After 50 years, over a dozen albums, at least two accents, and who knows how many yards of red string, Madonna is still still trying to find herself. At least, that's the line that she sold to Vanity Fair and that they're running with:
As she nears 50, Madonna's narrative is shifting. Yes, there's another new super-pop album, Hard Candy, with Justin Timberlake and Pharrell Williams. But there's also Filth And Wisdom, the feature film she's co-written, produced, and directed, and I Am Because We Are, her documentary on Malawi, the aids-ravaged country where she controversially adopted her third child. Whisked to L.A. for an intense prep session, followed by an almost two-hour interview, the author explores the evolution of the Madonna myth as she harnesses her image-making genius to a cause, a philosophy, and the search for her true self.
First off, the "Madonna's narrative is shifting" is the longest running narrative in pop history. In fact, Madonna tries new things with her image so often that at this point it would only be notable if she stuck with something for 10 years. Like, say, if she decided one day that her new image would be "Doctor/Pop Star" and she studied for the MCAT, got into medical school, and worked toward becoming a dermatologist. That would be interesting. The Madonna-is-trying-something-new-with-her-image story just isn't anymore.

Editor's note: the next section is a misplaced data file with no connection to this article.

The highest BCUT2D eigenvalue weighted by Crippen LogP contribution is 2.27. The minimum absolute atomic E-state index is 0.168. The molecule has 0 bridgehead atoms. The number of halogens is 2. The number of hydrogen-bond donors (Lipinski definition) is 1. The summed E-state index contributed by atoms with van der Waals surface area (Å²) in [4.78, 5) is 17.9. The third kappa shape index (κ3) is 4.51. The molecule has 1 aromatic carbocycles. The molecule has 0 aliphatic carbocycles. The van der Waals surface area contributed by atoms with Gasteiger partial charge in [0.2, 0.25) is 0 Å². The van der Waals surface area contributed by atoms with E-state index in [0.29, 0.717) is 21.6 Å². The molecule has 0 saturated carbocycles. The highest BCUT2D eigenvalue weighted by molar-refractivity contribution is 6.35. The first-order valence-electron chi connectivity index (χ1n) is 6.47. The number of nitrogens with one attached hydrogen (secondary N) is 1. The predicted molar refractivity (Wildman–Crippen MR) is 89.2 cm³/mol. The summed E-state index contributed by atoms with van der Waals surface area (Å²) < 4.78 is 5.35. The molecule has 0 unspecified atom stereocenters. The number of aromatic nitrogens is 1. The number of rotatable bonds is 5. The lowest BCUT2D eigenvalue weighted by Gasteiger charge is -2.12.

Secondly, I think Madonna knows exactly who Madonna's "true self" is: shrewd pop icon who invariably knows how to get magazine writers to comment on her "image-making genius." Either that, or she sees herself as some kind of leotarded faux-aristocrat who is the only person who truly understands the world.
But if 50-year-old Madonna is really still trying to find herself, here are a few places where she should look:
1. Semester Abroad In Costa Rica. Is it too late for Madonna to do this? Probably. But seriously, guys. You don't know who you really are until you're living like a native who goes exclusively to ex-pat bars and only hangs out with American students in a foreign land.
2. On stage singing "Don't Stop Believin'" At Karaoke. Singing this song while drunk at a bar is like digging a tunnel directly to your true soul (as envisioned by Steve Perry).
3. In a Thai prison with your best girlfriend. That's how those girls in Brokedown Palace found their inner strength. And, really, a few decades sleeping on a centimeter-thin straw mat on a trumped up drug trafficking charge is a small price to pay for finding out what a resilient person you are inside.
4. Outward Bound. Who are you? You're a person who went on a three-day, white-water-rafting-as-an-extended-metaphor-for-life trip with a group of at-risk youth, that's who.
5. Dropping Out Of Law School. This is the fast track to finding yourself. Is your true self a lawyer? You'll never really find out unless you go to law school, and drop out. One more self scratched off the list.